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A Short Overview of Construction Project Planning Stages


When you’re on the outside looking in, planning a construction project involves drawing up complex sketches and assembling a talented team of workers. While half of that is true, the planning stage for a construction project commences long before sketches are drawn up. Determining the project’s goals, team players, scope, processes, and budget all come before initiating the design phase. 

Start By Setting Goals

Most projects will already have an ultimate goal, whether it’s constructing an entire home, adding an extension, or completely renovating an existing space. However, it’s important to codify the project goals to avoid running into unnecessary problems like the end result not fulfilling the need. 

Before you get going, you’ll need to put together a list of anyone involved in the project including shareholders, workers, people in the surrounding areas, executives, financial departments, maintenance teams, and any other key players. The more people you can have present for the early stages of development, the better. 

You will need to identify external partners involved as well, including architects, interior designers, engineers, and partner contractors. For example, if you don’t have enough clout to complete the initial earthwork, you may choose to outsource to a reputable team of experts.

After you’ve gathered together all parties involved in the project, it’s time to start coming up with some goals. Ask each interested party to hand you a list of needs, and then work together with your team to put them in priority order. In most cases, a list of needs will be a little questionable, which is why you’ll need to use the SMART goal system to define them properly. 

Understanding the Project Scope

It’s now time to work out what elements the project needs to accomplish your goals. For example, if your stakeholders desire a sustainable building, you’ll have to list every quality the finished product will have. When you’ve lined up project elements and key player needs, it’s time to focus on the ‘how’, e.g., which construction techniques will you need whether you need forestry equipment at Boom & Bucket, and what will your daily operation processes look like? During this critical meeting, you will need to draw up a potential timeline that breaks down each stage of the project. As well as this, you should take time to consider the overall budget, which will help keep the project grounded.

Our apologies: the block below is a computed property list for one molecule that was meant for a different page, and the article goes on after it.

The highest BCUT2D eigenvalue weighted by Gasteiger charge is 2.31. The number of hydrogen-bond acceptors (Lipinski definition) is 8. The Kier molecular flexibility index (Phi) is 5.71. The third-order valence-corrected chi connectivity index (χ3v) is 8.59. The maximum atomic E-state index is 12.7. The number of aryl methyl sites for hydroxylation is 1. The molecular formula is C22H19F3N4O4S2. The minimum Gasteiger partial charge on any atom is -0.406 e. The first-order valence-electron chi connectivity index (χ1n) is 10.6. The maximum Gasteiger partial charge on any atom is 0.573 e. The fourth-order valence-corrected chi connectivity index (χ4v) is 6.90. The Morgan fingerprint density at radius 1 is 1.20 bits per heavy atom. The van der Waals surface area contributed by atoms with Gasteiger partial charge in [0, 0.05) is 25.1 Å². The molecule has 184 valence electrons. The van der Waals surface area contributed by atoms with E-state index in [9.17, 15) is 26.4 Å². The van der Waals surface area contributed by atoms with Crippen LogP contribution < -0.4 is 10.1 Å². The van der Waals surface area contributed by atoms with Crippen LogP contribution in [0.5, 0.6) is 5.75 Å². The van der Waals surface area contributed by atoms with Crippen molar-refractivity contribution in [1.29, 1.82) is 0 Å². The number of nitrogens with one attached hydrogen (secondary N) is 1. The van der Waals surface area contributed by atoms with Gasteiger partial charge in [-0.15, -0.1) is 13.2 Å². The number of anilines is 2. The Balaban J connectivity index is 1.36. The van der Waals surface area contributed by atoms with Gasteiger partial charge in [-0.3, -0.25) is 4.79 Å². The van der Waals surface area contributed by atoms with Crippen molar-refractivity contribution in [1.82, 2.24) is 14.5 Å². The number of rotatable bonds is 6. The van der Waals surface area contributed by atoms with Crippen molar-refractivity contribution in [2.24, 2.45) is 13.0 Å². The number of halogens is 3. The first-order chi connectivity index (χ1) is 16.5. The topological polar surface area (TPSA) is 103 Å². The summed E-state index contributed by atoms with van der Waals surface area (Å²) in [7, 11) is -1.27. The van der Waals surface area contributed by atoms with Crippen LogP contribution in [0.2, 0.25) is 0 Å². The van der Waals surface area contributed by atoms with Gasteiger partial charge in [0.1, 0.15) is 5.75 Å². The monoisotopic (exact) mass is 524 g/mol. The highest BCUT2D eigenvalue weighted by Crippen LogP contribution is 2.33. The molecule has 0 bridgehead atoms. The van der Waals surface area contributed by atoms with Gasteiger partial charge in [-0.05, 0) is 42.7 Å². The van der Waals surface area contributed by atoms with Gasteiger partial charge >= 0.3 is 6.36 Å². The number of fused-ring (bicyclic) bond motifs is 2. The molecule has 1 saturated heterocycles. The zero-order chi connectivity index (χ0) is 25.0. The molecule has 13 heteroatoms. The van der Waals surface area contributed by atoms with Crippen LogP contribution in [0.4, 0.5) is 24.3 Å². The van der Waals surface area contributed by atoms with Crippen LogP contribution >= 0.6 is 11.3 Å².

Processes and Operations Planning

Before letting your designers get to work, it’s time to agree on what type of construction processes you’ll be using, such as earthwork. Even though your design experts will have insights, every member involved must be on the same page. 

As part of this task, you have to break down responsibilities and roles for the entire team, which will allow them to keep on track regardless of how far along in the project you are. If there are any issues on the construction site, every team member has to know how to contact the relevant individual. Throughout the project, make sure you come together with your team regularly to provide updates and change up their roles if need be.

Construction work doesn’t come without risk, and this project will be no different. Even though you’ll never prevent all of them, you have to take action to prepare for any hiccups. One of the best ways to do this is appointing a risk manager, who will help navigate issues and get you back on track. 

Now for the Design Stage

With a clear picture of how the overall project will work, it’s time to let your designers loose. In most cases, this type of work happens from behind a computer screen, but it’s essential to keep the lines of communication open. While the design team is hard at work, make sure you hold meetings regularly to make sure everything is coming along as planned. 

During the design stage, your budget will become more accurately tied to the project, which allows you to begin looking elsewhere for financial support if need be. Alternatively, you can talk to your stakeholders and other parties to tell them the project needs scaling back. 

The Finishing Touch

Now that all planning components are planned, and the project is cleared by relevant state or government bodies, it’s time to send it to bid. During the bidding process, you’ll likely come across parts of the project that need changing. 

There’s a lot of work and players involved with planning a construction project, so make sure you’ve understood everything above and get ready to start setting a few goals. 

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